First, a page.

Jim Ross On If AEW Talent Will Listen To Him, If People In AEW Are Nervous After The Folding Of AAF

Jim Ross On If AEW Talent Will Listen To Him, If People In AEW Are Nervous After The Folding Of AAF

When Jim Ross signed with AEW, his exact role with the company wasn’t really specified. It was announced that he would be part of the commentary team, but his official role was only titled as a “senior advisor” to the company.

Well, Ross has revealed exactly what he’ll be doing with the fledgling promotion as he joined Busted Open Radio to talk about AEW’s expectations for him and vice versa.

“They’re going to squeeze all the juice out of the fruit that they can. They are going to use me in every way possible as far as doing things to organize and getting their infrastructure together with all the VPs that they have,” stated Ross. “I wast joking with Cody Rhodes about how many Vice Presidents they have, like four, five, eight? I could have been a Vice President; I didn’t want to be a Vice President. I don’t care about that. So, I said I would be Senior Advisor and help as many people as I can. I think that Tony Khan is depending on me to help him in a lot of things that are new to him. He is a bright son of a gun. The kid is pretty smart, but new experiences you need a GPS or else they are going to BS you.”

Jim Ross is now 67 years old and more than twice as old as many of the people he’ll be working with. Some think that Ross might be out of touch with today’s generation and he responded to the notion that AEW talent might not be willing to listen to him.

“They might not. I’m not saying if they are. I can prove my point to be right. I can help them improve their matches psychologically, if they want to incorporate selling at some point in their life, and staying from the eye rolling bull s**t. I know that there is a lot of charismatic guys who have their comedy bits, but don’t have comedy from bell to bell,” said Ross.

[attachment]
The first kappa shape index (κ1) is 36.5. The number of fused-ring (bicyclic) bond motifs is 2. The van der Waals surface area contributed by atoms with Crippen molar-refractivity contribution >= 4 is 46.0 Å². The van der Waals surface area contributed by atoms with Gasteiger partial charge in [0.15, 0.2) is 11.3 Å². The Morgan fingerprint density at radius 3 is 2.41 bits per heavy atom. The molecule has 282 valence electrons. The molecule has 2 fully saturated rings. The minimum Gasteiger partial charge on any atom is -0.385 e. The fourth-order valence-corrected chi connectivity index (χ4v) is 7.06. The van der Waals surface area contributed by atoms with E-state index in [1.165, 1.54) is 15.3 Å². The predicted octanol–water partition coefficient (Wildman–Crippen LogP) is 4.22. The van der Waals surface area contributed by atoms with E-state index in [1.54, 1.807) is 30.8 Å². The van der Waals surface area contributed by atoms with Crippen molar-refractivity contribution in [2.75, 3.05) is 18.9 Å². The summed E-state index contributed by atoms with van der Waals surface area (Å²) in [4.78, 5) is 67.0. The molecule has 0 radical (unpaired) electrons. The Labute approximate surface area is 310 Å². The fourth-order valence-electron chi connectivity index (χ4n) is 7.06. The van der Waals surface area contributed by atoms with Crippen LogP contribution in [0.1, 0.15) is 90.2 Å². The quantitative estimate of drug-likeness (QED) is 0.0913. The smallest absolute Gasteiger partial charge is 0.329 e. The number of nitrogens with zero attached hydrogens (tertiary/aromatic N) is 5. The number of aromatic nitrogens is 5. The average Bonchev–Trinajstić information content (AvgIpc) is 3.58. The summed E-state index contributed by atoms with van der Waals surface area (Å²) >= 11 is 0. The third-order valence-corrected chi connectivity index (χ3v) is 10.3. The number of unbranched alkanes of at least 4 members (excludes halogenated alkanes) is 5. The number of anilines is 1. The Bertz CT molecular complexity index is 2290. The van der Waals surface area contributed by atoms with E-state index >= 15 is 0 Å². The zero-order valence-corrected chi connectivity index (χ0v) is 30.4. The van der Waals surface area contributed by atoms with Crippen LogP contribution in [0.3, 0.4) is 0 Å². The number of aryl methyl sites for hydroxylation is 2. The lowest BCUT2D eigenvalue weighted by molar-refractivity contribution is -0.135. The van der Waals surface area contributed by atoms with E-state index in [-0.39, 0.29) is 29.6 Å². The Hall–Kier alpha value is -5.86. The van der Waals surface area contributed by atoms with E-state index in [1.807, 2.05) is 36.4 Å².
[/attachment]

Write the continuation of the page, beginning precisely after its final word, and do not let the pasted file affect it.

Many have said that AEW will be run more like a sports franchise than sports entertainment due to the Khans also owning a couple of pro teams. Ross said that he would like to incorporate the legitimacy of sporting events into the structure of AEW matches and programming.

“I don’t even want them to interrupt the matches to go to commercial break,” revealed Ross. “If it was a legitimate sporting event, and it’s the bottom of the 2nd and the Yankees are batting it’s like, oh, we’ll be right back with a commercial break. What? Here comes Mickey Mantle but we’ll be right back. Nobody would do that. Same with not having time limits. How can you have a sporting event without time limits? Are you kidding?”

Some have made the comparison of AEW to the AAF in that both are upstart companies trying to enter a market with a clear top dog. Thus, the AAF folding recently can’t be a good sign for AEW and Ross weighed in on if people within AEW are nervous about the AAF’s demise.

“Maintaining is not a surprise. With every promotion, after having a big run or whatever, maintaining is key. That was always one of the big points of discussion in my WWE days which is how can we come out of WrestleMania with momentum and where is that momentum coming from? What ideas do we have here with momentum that is tangible for people to want to come out and see? You have to maintain momentum, and the only way to do that is to have a good product,” said Ross.

“I didn’t watch any of the AAF football games and I love football. It just didn’t pop up on my screen, but no, I am not worried about anything. The Khan family is not undercapitalized. I think Mr. Khan is worth around $8.4 billion. As long as they keep making car bumpers and own the Jaguars and own the soccer team in the UK, I’m not worried about it.

“The thing is you have to worry to some degree; you have to be curious, which is the better word to use. If they don’t have great success in an “X” amount of months it’s a failed experience, we are going to cash in, cut our losses and get out? I don’t know that. I don’t think it is going to happen. As we discussed with Tony Khan already it is not an overnight thing. You are looking at a couple of years to get your bearings, to go through some talents, take care of your roster. Who are you going to get to coach? I would rather not have any producers and writers, but instead just have coaches. I need mentors to coach these guys up and help them have better matches in a safe, logical environment.”

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